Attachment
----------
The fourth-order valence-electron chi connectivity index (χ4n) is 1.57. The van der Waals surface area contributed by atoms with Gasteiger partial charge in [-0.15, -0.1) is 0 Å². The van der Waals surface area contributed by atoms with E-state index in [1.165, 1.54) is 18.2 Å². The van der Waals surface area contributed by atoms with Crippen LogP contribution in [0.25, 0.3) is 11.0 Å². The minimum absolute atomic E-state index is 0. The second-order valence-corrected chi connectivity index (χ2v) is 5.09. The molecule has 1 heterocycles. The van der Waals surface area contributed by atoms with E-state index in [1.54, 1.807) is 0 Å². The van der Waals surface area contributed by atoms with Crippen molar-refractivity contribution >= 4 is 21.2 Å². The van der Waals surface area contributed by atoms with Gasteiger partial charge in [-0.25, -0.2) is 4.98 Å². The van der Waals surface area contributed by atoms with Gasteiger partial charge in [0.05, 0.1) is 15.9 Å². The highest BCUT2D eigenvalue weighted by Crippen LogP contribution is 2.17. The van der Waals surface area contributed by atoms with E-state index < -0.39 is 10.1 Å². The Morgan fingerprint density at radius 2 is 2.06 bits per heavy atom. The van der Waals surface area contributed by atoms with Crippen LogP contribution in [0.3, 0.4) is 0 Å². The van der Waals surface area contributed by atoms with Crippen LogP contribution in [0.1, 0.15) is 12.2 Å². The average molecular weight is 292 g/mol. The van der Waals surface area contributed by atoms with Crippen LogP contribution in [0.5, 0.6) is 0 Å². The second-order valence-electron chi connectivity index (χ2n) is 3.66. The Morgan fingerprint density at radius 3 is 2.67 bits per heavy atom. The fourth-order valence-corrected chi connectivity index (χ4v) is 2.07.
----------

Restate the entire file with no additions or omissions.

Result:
The fourth-order valence-electron chi connectivity index (χ4n) is 1.57. The van der Waals surface area contributed by atoms with Gasteiger partial charge in [-0.15, -0.1) is 0 Å². The van der Waals surface area contributed by atoms with E-state index in [1.165, 1.54) is 18.2 Å². The van der Waals surface area contributed by atoms with Crippen LogP contribution in [0.25, 0.3) is 11.0 Å². The minimum absolute atomic E-state index is 0. The second-order valence-corrected chi connectivity index (χ2v) is 5.09. The molecule has 1 heterocycles. The van der Waals surface area contributed by atoms with E-state index in [1.54, 1.807) is 0 Å². The van der Waals surface area contributed by atoms with Crippen molar-refractivity contribution >= 4 is 21.2 Å². The van der Waals surface area contributed by atoms with Gasteiger partial charge in [-0.25, -0.2) is 4.98 Å². The van der Waals surface area contributed by atoms with Gasteiger partial charge in [0.05, 0.1) is 15.9 Å². The highest BCUT2D eigenvalue weighted by Crippen LogP contribution is 2.17. The van der Waals surface area contributed by atoms with E-state index < -0.39 is 10.1 Å². The Morgan fingerprint density at radius 2 is 2.06 bits per heavy atom. The van der Waals surface area contributed by atoms with Crippen LogP contribution in [0.3, 0.4) is 0 Å². The van der Waals surface area contributed by atoms with Crippen LogP contribution in [0.1, 0.15) is 12.2 Å². The average molecular weight is 292 g/mol. The van der Waals surface area contributed by atoms with Crippen LogP contribution in [0.5, 0.6) is 0 Å². The second-order valence-electron chi connectivity index (χ2n) is 3.66. The Morgan fingerprint density at radius 3 is 2.67 bits per heavy atom. The fourth-order valence-corrected chi connectivity index (χ4v) is 2.07.